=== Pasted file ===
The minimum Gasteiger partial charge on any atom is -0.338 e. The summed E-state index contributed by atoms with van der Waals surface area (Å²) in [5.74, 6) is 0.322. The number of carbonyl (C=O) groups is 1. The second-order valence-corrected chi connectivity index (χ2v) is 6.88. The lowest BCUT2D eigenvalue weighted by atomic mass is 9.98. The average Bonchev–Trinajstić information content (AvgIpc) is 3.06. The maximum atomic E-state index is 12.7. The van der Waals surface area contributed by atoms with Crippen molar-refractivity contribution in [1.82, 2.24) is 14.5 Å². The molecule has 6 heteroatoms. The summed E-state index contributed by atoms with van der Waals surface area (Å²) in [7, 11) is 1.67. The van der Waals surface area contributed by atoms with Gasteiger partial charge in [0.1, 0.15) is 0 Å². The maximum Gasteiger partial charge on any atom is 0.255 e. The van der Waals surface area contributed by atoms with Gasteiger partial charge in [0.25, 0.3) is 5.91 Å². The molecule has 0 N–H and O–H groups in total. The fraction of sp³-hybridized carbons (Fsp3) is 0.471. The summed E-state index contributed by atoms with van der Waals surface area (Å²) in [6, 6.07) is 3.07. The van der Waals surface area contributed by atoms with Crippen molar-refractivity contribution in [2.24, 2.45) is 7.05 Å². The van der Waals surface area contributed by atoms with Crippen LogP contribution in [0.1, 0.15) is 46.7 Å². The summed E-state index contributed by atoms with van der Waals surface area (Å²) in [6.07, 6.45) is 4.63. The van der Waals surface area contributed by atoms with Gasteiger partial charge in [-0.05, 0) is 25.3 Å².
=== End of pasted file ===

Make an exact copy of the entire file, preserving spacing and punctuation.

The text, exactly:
The minimum Gasteiger partial charge on any atom is -0.338 e. The summed E-state index contributed by atoms with van der Waals surface area (Å²) in [5.74, 6) is 0.322. The number of carbonyl (C=O) groups is 1. The second-order valence-corrected chi connectivity index (χ2v) is 6.88. The lowest BCUT2D eigenvalue weighted by atomic mass is 9.98. The average Bonchev–Trinajstić information content (AvgIpc) is 3.06. The maximum atomic E-state index is 12.7. The van der Waals surface area contributed by atoms with Crippen molar-refractivity contribution in [1.82, 2.24) is 14.5 Å². The molecule has 6 heteroatoms. The summed E-state index contributed by atoms with van der Waals surface area (Å²) in [7, 11) is 1.67. The van der Waals surface area contributed by atoms with Gasteiger partial charge in [0.1, 0.15) is 0 Å². The maximum Gasteiger partial charge on any atom is 0.255 e. The van der Waals surface area contributed by atoms with Gasteiger partial charge in [0.25, 0.3) is 5.91 Å². The molecule has 0 N–H and O–H groups in total. The fraction of sp³-hybridized carbons (Fsp3) is 0.471. The summed E-state index contributed by atoms with van der Waals surface area (Å²) in [6, 6.07) is 3.07. The van der Waals surface area contributed by atoms with Crippen molar-refractivity contribution in [2.24, 2.45) is 7.05 Å². The van der Waals surface area contributed by atoms with Crippen LogP contribution in [0.1, 0.15) is 46.7 Å². The summed E-state index contributed by atoms with van der Waals surface area (Å²) in [6.07, 6.45) is 4.63. The van der Waals surface area contributed by atoms with Gasteiger partial charge in [-0.05, 0) is 25.3 Å².